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  5. I cringed when I read your title. Only thing worse is a that other rascally rodent, the groundhog. I've used blood meal sprinkled around their favorite plants and that seems to help. It has to be reapplied every so often, probably every other week for you. For us, it is after a rain. Good luck!

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    1. An article I just read on blood meal said that while it can deter herbivores like rabbits, it may attract omnivores like raccoons and skunks. Solving one problem could create another it appears!

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  6. rabbits are impossible to get rid of and do lots of damage - I live in So Cal and rabbit population has exploded as we have less raptors and coyotes - Univ Of Calif has extensive notes on rabbits http://ipm.ucanr.edu/PMG/PESTNOTES/pn7447.html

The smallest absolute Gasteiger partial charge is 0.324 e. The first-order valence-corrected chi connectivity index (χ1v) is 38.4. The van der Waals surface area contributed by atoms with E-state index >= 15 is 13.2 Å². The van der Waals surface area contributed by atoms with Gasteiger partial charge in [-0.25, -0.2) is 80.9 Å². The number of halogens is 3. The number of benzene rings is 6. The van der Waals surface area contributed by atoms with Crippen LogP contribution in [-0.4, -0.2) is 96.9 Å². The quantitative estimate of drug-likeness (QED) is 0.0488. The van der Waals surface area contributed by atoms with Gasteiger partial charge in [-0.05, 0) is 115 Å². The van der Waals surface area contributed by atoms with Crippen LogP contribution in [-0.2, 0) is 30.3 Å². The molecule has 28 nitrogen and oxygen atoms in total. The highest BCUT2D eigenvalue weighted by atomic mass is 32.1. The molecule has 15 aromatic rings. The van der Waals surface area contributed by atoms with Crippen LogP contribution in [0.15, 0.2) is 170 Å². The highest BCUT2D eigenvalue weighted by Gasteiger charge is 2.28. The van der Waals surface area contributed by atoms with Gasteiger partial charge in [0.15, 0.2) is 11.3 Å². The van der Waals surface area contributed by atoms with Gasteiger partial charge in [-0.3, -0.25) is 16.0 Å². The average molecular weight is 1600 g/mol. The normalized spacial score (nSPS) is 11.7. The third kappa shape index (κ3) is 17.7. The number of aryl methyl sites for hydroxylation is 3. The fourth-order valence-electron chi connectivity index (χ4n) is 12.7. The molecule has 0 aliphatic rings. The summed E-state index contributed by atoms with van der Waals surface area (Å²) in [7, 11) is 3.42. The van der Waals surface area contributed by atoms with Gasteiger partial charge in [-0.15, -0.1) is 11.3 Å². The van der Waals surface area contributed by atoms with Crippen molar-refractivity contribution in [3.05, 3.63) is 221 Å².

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    1. Thanks for the link. Six litters a year! Our coyote population is a persistent source of concern on the part of local residents at present because the drought has seemingly made them more aggressive but I think we need them to maintain a balance. Fencing the property seems the best long-term solution but that's definitely not easy to do here.

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  7. Pray for foxes to move into your neighborhood. Either that or a 12ga shotgun. Maybe if you learn to like rabbit with gravy and biscuits. Can you tell I am from the south?

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    1. Unfortunately, the human population here apparently drove the local foxes out decades ago, Lisa. Maybe the coyotes will shift their attention from local pets to bunnies.

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  8. And what an insult -- using your paths too! I just saw photos of vegetable raised beds in Paso Robles that looked like rabbit hutches -- completely screened, on high legs, to keep the bunnies away. At least that would protect the edibles.